Dr. Deepak Chopra is a spiritual guru and one of the world’s most famous practitioners of alternative medicine. The best-selling author of more than 70 books, including Super Brain, The Soul of Leadership and War of the Worldviews, Chopra is also the founder of the Chopra Center for Wellbeing in California and the Chopra Foundation, a nonprofit aimed at advancing holistic healing and education. A supporter of President Obama, Chopra has recently waded into New York City politics by endorsing Reshma Saujani for public advocate. City & State Editor Morgan Pehme spoke with Chopra about why he has decided to support Saujani and asked him whether politics can be a means to achieving happiness.
The following is an edited transcript.
City & State: How did you get to know Reshma Saujani?
Deepak Chopra: I met her first 10 years ago [when] she was working on John Kerry’s campaign. And then she was working later on President Obama’s campaign—and actually she helped me do a major fundraiser for President Obama’s second term, so I’ve been following her for a long time now.
C&S: What makes you think she is going to be a good public advocate for New York City?
DC: In many ways I’ve been partially coaching her, too—I teach a course on leadership at the Kellogg School of Management. She is a good listener, she knows how to emotionally bond with people, she’s very specific in her goals that she wants to achieve, she’s responsible, she takes initiative and she’s done already, I think, some really good work with her nonprofit, Girls Who Code. I go to the inner city in urban New York, to Queens and other places, to teach African-American youths skills in self-awareness—and she has been going there with me [as part of her] program Girls Who Code, which is basically [aimed at] getting disadvantaged youths to learn skills that will give them jobs. So I think she comes from a place of service more than a place of ego, and I really believe in her. She has enjoyed the support of President Obama, and she has already worked as a deputy public advocate, so I think she is the right candidate.
C&S: You have supported President Obama and other national candidates. Is this the first time you have ever endorsed a candidate for local office?
DC: Yes, it is the first time I have ever [done so], and it’s taken me a while to do that. I’ve gotten to know her over a period of time.
C&S: Does it make a difference to you that she is an Indian American or a South Asian American?
DC: It does make a difference that her parents are immigrants. Immigration is a big issue and an important issue for a lot of people, locally and nationally. Her parents are actually from Africa, from East Africa, of Indian origin, but immigrants, so it does make a difference, yes.
C&S: In 2011 you did an interview with Playboy in which you said President Obama should be a one-term president—I believe you’ve since come back to feeling positive about him—but I was wondering if there is something inherently disillusioning and difficult for people to stomach about politics?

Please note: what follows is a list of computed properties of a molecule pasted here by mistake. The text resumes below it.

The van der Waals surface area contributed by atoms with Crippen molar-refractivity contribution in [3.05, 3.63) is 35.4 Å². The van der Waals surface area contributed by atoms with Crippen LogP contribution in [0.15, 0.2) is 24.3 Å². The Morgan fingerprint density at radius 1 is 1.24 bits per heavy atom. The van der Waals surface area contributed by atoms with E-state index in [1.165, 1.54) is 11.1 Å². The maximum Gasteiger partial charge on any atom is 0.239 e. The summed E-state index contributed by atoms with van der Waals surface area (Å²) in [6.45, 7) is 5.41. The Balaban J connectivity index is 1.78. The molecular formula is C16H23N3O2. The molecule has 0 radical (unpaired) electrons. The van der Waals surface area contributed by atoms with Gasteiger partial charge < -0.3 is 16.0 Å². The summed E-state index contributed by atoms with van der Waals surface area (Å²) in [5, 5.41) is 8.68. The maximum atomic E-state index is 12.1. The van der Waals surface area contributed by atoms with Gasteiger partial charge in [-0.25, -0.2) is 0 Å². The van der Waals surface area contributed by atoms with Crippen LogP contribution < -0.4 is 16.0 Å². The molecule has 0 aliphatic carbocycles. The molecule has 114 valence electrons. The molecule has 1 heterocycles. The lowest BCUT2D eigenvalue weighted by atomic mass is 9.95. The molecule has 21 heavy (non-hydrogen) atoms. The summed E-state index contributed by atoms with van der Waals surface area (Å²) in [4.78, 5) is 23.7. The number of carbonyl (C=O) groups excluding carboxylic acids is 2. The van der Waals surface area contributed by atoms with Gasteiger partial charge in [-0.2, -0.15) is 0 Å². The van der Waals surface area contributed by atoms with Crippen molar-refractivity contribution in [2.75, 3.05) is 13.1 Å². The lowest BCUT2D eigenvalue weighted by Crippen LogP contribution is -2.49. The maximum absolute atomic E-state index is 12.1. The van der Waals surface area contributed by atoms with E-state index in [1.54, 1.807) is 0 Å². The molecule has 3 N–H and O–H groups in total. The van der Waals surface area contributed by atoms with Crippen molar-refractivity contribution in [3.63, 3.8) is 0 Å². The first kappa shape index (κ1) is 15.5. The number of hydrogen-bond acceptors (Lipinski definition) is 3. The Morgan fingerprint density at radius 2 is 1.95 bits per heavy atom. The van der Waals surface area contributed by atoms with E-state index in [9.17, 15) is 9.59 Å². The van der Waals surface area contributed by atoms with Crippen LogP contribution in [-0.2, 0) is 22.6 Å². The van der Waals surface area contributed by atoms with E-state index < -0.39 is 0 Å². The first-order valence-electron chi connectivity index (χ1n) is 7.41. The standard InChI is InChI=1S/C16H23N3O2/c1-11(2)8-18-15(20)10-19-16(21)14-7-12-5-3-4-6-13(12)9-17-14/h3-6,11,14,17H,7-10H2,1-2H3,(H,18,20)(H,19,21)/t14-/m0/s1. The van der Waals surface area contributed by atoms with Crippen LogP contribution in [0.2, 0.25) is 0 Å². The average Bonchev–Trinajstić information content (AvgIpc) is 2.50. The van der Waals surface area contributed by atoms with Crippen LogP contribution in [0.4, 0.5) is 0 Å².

DC: That article was a little misinterpreted. What I was saying was he would be a better world leader than a political leader, but the headline was “Why [Obama] Shouldn’t Run for Office a Second Time,” and so it was misinterpreted, in my view. I think what happens is when you’re running for office, you have to compromise, and that’s the nature of politics. I think there comes a time when great leaders have to relinquish politics if they really want to be leaders.
C&S: Do you think that politics is something that everyone should participate in? Most of our readers’ lives revolve around the field in some capacity, and I was curious if you think that engaging in politics can be a means of achieving happiness.
DC: It’s a means to become wiser and [more] realistic, and a means to maneuver your way to leadership by actually looking at all of the power mongering and influence peddling and, in many ways, corruption that happens when people are not mature enough to be leaders. It’s a great learning experience.
C&S: It seems as if it is a great challenge to one’s character as well.
DC: Definitely. [Laughs] It’s the biggest challenge to one’s character.
C&S: What would you hope that Saujani achieves as public advocate? Where would you like her to concentrate her energies?
DC: The people who need her help most: the disenfranchised, the disadvantaged and the poor.
C&S: Who are the politicians you think we should look to as a model of virtue, as a model for us to follow?
DC: I look at international politicians like Nelson Mandela, like the former president of Costa Rica Óscar Arias [Sánchez]. There are a few who are really stellar examples of how you can be an amazing political leader, as well as an amazing leader for the rest of the world; we have very few of those. I do admire President Obama a lot as a great example of somebody who offers hope, trust, stability and compassion, and who manages to do very well given the opposition that he has to deal with. I think Nancy Pelosi is a very smart and elegant leader as well.
C&S: So many people around the world revere your lessons and look to you for wisdom. Would you ever run for office yourself?
DC: No, I would not. Never.
C&S: Why is that?
DC: First of all, I’m not the right age. Secondly, I’ve spent my life in a place where I can speak my truths without having to ever defend or compromise or do deals with people, and the nature of politics is that you have to compromise. The best leaders do that—even our president right now. [He] has to deal with a very strident, polarized opposition in Congress, and in order to do anything it’s like he [has] to fight the Mafia.